Is DVI really much better than component?

Discussion in 'Playback Devices' started by Andre Bijelic, Nov 12, 2003.

  1. Andre Bijelic

    Andre Bijelic Stunt Coordinator

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    I'm taking delivery of a DVI-input equipped set this week. I currently have the Pioneer 563 DVD player, but I might consider picking up the Samsung HD931 is the DVI output truly delivers a superior image.

    Incidentaly, my new set's a CRT=based rear projector.
     
  2. John Kotches

    John Kotches Cinematographer

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    If you have a fixed panel display (LCD, DLP, LCoS/D'ILA/SXRD) then almost certainly a DVI input would be best. Not 100%, but very close to it [​IMG]

    For CRT-based RPTVs it isn't quite as clear cut -- in most cases I suspect it will have a modest advantage in that the input would not need to perform an A/D conversion.

    Even component inputs are given an A/D conversion so that all processing can be done.

    So, whether DVI is better or not is going to depend on a few things:

    1) Quality of A/D conversion in RPTV
    2) Ability to access color decoder on DVI input to insure color accuracy.

    If 2) isn't true, then you might be better off with component.

    OTOH, if you are using a scaling DVD player, most require DVI output to watch the scaled image.

    Regards,
     
  3. Phil Nichols

    Phil Nichols Second Unit

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    John,

    There is a detail in this whole DVI stampede that has been bugging me -

    At what point inside the player is the DVI taken from? I assume it's right after MPEG 2 decoding but before deinterlacing. If so aren't:

    A) ... you depending on the quality of the MPEG 2 decoding in the player, which as we know can vary in "quality" between players and is the subject of much discussion.

    B) ... you giving up any excellent deinterlacing (if you're interested in DVI 480p) in the player (Faroudja/SI) that may be superior to the deinterlacing done in your display device?

    In other words, why would I want DVI for my mega-buck fixed pixel display device unless I simultaneously had the best available decoding and deinterlacing to go with the DVI?
     
  4. Don Munsil

    Don Munsil Stunt Coordinator

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    DVI actually has to be post-deinterlacing, because DVI is progressive-only. HDMI adds a 480i mode, but it's not widely used yet.

    Don
     
  5. Phil Nichols

    Phil Nichols Second Unit

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    Don,

    Thanks a lot for the eye-opener. I would not have guessed that the DVI pick-off point was after the deinterlacer.

    This means the same old on-going discussions about quality of decoding, 3:2 pull-down, and deinterlacing are just as important for DVI players as pure analog players - I think?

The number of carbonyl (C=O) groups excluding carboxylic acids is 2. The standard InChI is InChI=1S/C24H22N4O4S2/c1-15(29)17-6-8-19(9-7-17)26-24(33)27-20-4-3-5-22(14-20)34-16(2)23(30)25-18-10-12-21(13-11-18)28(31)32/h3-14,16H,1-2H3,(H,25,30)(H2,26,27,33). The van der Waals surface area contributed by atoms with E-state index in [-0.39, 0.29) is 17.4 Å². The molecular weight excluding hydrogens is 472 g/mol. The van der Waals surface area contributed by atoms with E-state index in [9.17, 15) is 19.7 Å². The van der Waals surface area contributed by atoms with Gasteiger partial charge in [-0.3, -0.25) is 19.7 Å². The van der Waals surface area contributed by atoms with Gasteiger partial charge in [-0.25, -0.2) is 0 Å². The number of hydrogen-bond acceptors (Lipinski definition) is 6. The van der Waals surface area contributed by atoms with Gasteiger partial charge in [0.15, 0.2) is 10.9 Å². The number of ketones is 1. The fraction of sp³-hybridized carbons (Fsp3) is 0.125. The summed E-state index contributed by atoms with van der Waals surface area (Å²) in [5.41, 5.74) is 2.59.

Then why so little mention of this in the discussions about DVI and how it "looks so good" on fixed-pixel displays, with very little or no mention of the usual artifacts, jaggies, chroma bug, combing, video/film mode-switching problems, etc., etc., that can result from mediocre MPEG decoding, 3:2 pull-down, and non-Faroudja/Silicon Image deinterlacing??

    For instance, does the D1 employ very good decoding, 3:2 pull-down detection, and deinterlacing?

    It seems like that whatever makes an analog video DVD player (discounting the VDAC's and video channel) have reference PQ is also what should be started with to make a great DVI player.

    I'm getting the impression that some newbies to DVI may think bits is bits and therefore any ole' DVI player will do.
     
  6. Levesque

    Levesque Supporting Actor

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    Phil.

    If you read Secrets report on the D1, they talk about his poor deinterlacing performance. DVI is just a transport, that's all. The D1 is a good scaler, but a really poor deinterlacer.

    I can quote Kris Deering from Secrets in a thread in HomeTheaterSpot talking about the DVI interface of the Bravo:


    ''The D1 uses a VERY poor de-interlacing solution that causes it to drop into video mode for VERY long periods of time. I had a D1 hooked to my projector for quite sometime and grew tired of the poor picture it produced compared to my RP82 or DVD-9000. You must have a good de-interlacer if you want excellent video performance.

    DVI is DVI that is true, but what you have to look at is DVI is nothing more then a transport system, just like component video. To say that all DVI players will be the same is like saying that all component players will be the same. In otherwords, absurd.

    The player is still going to do all the processing of the video signal including MPEG decoding, de-interlacing and scaling. The only thing that is bypassed is the DAC. And we all know that not all MPEG decoders, de-interlacers and scalers are the same.''


    So it's not true that bits are bits. Directly from an editor from Secrets. The Bravo is not the all end all. There will be better DVI players coming in the future. Like the Denon 5900 that is already giving a better picture then the Bravo using the DVI interface.

    If Denon could give us a player with only the DVI interface and video section of the 5900 w/o the analog audio section (at a much lower price), then we would have a really good and affordable digital player. I mean a player with only the DVI interface and the digital audio out, w/o the hi-rez format decoding parts.
     

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